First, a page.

Texas GOP lawmaker visits Venezuela to meet with Maduro

Texas GOP lawmaker visits Venezuela to meet with Maduro
© Getty Images

A Texas Republican lawmaker privately traveled to Venezuela this week at the invitation of President Nicolás Maduro as part of a peacemaking mission, The Associated Press reports.

Rep. Pete SessionsPeter Anderson SessionsGOP House super PAC targets two freshman Dems with new ads Top 10 events of 2018 that shaped marijuana policy Washington braces for lengthy shutdown MORE (R-Texas) met with Maduro during a two-day trip to the South American country, his spokeswoman confirmed to the AP. She said the trip related to his work over the past year to resolve issues in Venezuela.

The spokeswoman noted that Sessions chairs the powerful House Rules Committee, which pushes to ensure nations adhere to the rule of law and international standards.


An unnamed U.S. official familiar with the trip arrangements told the news outlet that Sessions's trip was not taxpayer-funded and that the GOP lawmaker had received a letter of invitation from the Venezuelan government.

The official said that State Department officials were not invited to sit in on the GOP lawmaker's meetings as had been the case with meetings for Sen. Dick DurbinRichard (Dick) Joseph DurbinDurbin: Trump pressuring acting AG in Cohen probe is 'no surprise' Durbin after reading Green New Deal: 'What in the heck is this?' Sanders: 'Not crazy' about nixing the Senate filibuster MORE (D-Ill.), who also visited the country this week and met with Maduro and other officials.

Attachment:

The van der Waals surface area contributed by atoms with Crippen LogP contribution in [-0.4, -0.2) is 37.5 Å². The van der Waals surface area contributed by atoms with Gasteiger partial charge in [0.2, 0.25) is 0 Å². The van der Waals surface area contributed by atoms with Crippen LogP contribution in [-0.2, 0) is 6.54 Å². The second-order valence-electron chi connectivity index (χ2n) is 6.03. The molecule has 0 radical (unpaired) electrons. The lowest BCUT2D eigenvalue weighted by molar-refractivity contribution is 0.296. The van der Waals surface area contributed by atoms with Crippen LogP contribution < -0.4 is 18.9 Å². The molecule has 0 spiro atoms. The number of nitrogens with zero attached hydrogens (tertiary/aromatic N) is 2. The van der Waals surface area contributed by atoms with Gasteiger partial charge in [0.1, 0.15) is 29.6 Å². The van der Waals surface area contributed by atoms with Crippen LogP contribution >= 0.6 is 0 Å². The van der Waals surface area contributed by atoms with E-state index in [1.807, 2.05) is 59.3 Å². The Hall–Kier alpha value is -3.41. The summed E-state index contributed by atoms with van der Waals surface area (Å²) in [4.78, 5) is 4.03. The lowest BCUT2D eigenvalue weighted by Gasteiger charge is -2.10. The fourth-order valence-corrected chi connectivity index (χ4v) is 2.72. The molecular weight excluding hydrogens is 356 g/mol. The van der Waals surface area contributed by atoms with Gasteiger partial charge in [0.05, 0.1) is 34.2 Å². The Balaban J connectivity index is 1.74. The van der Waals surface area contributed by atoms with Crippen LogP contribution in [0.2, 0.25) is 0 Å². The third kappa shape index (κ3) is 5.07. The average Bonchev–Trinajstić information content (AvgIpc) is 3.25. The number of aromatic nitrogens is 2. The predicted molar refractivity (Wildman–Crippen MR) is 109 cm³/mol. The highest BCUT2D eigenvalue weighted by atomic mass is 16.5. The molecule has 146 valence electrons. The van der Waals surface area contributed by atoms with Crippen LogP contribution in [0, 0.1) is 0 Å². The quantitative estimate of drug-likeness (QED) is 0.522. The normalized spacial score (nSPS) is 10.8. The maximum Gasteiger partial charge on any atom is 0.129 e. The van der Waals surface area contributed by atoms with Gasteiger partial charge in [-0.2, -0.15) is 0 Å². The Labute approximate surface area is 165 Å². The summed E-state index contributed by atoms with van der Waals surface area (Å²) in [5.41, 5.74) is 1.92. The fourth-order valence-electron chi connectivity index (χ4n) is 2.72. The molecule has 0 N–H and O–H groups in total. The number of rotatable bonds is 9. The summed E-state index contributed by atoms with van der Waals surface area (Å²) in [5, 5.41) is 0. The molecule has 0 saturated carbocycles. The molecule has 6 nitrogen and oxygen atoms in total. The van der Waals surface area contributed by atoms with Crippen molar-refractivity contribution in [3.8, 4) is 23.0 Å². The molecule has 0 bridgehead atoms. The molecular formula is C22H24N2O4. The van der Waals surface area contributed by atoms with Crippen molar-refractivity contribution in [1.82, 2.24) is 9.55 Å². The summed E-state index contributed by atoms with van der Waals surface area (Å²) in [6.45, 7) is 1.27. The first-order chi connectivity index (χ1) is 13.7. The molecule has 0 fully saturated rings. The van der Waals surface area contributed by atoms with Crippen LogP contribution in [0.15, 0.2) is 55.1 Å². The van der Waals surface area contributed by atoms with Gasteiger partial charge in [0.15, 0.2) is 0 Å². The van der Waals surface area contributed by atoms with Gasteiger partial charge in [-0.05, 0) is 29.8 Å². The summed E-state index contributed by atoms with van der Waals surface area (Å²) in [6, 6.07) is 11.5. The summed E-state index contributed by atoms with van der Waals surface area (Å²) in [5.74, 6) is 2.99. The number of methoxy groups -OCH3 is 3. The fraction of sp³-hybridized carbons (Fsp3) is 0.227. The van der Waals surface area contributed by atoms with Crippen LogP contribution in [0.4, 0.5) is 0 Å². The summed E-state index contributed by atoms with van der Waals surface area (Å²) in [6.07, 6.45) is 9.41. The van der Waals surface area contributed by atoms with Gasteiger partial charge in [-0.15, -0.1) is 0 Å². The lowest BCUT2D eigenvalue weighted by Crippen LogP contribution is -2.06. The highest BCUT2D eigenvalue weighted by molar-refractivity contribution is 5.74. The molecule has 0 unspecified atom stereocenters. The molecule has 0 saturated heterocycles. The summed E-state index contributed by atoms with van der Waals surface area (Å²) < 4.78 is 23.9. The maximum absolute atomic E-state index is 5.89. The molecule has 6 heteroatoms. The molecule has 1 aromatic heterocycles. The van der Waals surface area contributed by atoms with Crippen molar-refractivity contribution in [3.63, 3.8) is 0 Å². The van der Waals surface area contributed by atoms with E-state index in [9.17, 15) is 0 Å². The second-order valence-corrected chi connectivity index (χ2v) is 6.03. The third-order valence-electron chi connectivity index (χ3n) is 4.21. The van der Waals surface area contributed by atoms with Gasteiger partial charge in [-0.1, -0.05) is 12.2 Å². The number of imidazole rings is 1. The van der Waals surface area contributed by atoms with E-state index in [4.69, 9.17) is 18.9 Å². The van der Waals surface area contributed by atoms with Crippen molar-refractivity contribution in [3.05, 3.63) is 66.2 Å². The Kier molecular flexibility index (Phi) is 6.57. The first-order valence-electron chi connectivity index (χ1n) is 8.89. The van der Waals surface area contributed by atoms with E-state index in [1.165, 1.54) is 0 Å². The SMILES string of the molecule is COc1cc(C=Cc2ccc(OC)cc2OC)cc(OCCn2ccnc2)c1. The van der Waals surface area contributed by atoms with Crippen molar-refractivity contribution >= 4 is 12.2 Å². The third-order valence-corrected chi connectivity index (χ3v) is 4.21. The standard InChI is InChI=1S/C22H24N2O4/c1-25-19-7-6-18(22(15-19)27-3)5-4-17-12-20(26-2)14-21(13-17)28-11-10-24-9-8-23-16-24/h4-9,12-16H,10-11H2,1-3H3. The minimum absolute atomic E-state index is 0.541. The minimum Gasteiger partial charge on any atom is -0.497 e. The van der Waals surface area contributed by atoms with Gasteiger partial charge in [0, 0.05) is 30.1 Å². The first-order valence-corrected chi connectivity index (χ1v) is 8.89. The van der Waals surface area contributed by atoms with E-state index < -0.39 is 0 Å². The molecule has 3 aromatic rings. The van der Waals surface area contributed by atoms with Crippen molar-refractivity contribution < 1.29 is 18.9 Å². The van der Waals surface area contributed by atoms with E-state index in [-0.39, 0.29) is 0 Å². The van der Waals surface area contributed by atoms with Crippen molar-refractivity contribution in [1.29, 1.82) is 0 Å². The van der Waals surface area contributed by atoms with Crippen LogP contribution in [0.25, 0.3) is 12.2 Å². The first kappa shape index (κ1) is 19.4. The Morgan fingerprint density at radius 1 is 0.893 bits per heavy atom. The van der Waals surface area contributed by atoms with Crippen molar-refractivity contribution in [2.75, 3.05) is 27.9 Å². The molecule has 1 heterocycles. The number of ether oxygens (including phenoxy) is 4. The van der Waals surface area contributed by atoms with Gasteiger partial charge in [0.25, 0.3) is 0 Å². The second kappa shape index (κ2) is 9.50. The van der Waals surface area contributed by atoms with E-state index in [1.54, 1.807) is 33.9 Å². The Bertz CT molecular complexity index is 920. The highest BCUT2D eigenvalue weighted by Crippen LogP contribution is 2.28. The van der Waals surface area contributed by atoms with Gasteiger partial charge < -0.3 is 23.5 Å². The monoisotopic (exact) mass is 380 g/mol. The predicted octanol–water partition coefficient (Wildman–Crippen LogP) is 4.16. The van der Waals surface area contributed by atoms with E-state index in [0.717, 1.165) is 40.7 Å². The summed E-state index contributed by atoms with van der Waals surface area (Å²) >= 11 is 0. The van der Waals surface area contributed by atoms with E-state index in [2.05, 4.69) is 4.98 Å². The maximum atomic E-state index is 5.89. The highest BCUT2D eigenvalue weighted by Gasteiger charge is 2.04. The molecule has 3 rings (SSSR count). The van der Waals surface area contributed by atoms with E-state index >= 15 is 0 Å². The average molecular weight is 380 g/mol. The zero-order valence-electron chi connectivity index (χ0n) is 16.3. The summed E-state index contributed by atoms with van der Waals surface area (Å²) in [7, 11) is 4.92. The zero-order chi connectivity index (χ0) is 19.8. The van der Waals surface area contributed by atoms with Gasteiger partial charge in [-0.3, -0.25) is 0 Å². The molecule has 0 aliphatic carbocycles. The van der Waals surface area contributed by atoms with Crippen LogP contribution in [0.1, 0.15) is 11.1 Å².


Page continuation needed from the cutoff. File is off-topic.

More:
Durbin visited the country to negotiate the release of Joshua Holt, a Utah man jailed in Venezuela for two years on what the U.S. considers to be falsified weapons charges.

The Trump administration is considering sanctions on Maduro's government for human rights and civil liberties violations, a move which the Maduro government is anxiously trying to stop. Such sanctions would likely target the country's oil industry, its major export.

Maduro's government recently ordered the country's elections to be moved up to later this month, a move the U.S. and other countries have labeled undemocratic. In March, the State Department issued a statement in support of opposition political parties that have rejected calls for an April election.

“A free and fair election should include the full participation of all political parties and political leaders, the immediate and unconditional release of all political prisoners, proper electoral calendar, credible international observation, and an independent electoral authority,” spokeswoman Heather Nauert said in the statement last month.